As night falls, multicolored lights strung from porches illuminate the Kenwick neighborhood.
The strumming of a guitar fills the warm summer air, along with the laughter of children running down the sidewalk to their homes. Dogs peek from behind fences, and cats scurry across the road.
On their front porches, neighborhood residents relax and welcome others to join them.
"You can walk down the street and feel free to hang out with anyone," said Mary Gardner Turner, who has lived in the Kenwick neighborhood since 2009 and enjoys its friendly, open atmosphere.
Never miss a local story.
Turner also works with Sotheby's International Realty to remodel and sell homes in the area. Recently, she remodeled a home at 7 Richmond Avenue, which will be included in Sunday's Kenwick Bungalow Tour.
The tour will feature eight homes and offer visitors a silent auction, music and homemade treats.
The Richmond Avenue house, a small two-bedroom, two-bath bungalow, sits back from the street against a patch of woods. Large old restored windows provide a view of the nature outside.
"I call it the treehouse bungalow, because with the windows in the back, you feel like you're up in the pine trees," Turner said.
The Kenwick neighborhood's history dates to the early 20th century. Most of the most homes were built in the 1930s. The house at 7 Richmond Avenue was built in 1910 as a servants' home for the house behind it.
The older homes display unique charms, Turner said.
"With older houses, every single one has a quirk," she said.
Many Kenwick homes feature intricate molding, wooden floors, large porches, and gas or wood-burning brick or tile fireplaces. But with the charms of these older homes come special challenges.
The sold masonry walls and a lack of insulation in Turner's home means that cold air penetrates in the winter and hot air in the summer. It's also difficult to hang artwork on the walls.
Despite that, Turner will decorate the home on the tour with a neutral backdrop and splashes of color through furniture and art, including work from Kenwick artists Dawna Scripps, Enrique Gonzalez and Lynn Sweet.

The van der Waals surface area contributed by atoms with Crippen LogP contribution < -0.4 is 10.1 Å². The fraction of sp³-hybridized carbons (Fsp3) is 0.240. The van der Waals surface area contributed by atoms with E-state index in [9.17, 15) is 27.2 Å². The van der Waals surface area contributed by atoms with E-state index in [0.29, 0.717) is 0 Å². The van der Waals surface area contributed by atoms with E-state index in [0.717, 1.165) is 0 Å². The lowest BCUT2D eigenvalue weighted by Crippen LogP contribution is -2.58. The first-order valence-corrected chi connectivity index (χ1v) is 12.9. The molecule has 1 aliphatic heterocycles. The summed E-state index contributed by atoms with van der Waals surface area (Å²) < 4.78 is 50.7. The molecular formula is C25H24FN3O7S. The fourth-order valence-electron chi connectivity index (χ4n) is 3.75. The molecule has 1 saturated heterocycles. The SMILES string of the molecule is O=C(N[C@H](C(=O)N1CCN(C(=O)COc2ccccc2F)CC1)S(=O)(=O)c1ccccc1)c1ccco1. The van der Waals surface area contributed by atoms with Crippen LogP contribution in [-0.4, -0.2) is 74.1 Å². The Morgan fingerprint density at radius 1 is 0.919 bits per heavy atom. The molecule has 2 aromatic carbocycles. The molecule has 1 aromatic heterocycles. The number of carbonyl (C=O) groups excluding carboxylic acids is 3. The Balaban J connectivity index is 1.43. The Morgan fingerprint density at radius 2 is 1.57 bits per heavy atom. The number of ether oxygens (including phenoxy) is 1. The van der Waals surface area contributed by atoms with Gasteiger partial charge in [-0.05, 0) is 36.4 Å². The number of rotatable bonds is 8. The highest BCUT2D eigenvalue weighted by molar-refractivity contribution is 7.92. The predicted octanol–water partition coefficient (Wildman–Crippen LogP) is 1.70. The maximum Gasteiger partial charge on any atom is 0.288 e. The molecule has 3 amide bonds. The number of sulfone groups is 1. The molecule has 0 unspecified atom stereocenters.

Turner said the benefits of the neighborhood and its history ultimately outweigh any costs.
The Kenwick Bungalow Tour features mainly homes that have been remodeled or are being remodeled.
The wide range of home prices in the neighborhood contributes to the increase of remodeling and the eclectic atmosphere. In fact, Kenwick stands as the last reasonably priced neighborhood to graze the edges of downtown, Turner said. Most homes range from $100,000 to $400,000.
The neighborhood accommodates various lifestyles and incorporates families from various backgrounds, and that adds to its dynamic flavor, Turner said.
"It's fun getting people into the neighborhood and seeing it change," she said.
In addition to its diversity, the neighborhood has nearby options for shopping and dining. The newly developed Walton and National avenues area boasts Blue Door Smokehouse, National Provisions store and beer hall, and other businesses.
The community is only a short ride or walk from downtown Lexington.
Levi Todd, Mary Todd Lincoln's grandfather, originally bought part of the Kenwick land, which later became a 900-acre horse farm, Ashland Park Stock Farm, according to Christine Donahoe, who lives in the first house built in the neighborhood.
In 1903, after the land changed hands from various wealthy estate owners, it was divided into residential lots.
Profits from the Kenwick Bungalow Tour benefit the neighborhood association for projects including the Victory Christian Church community garden and events at the Kenwick Community Center.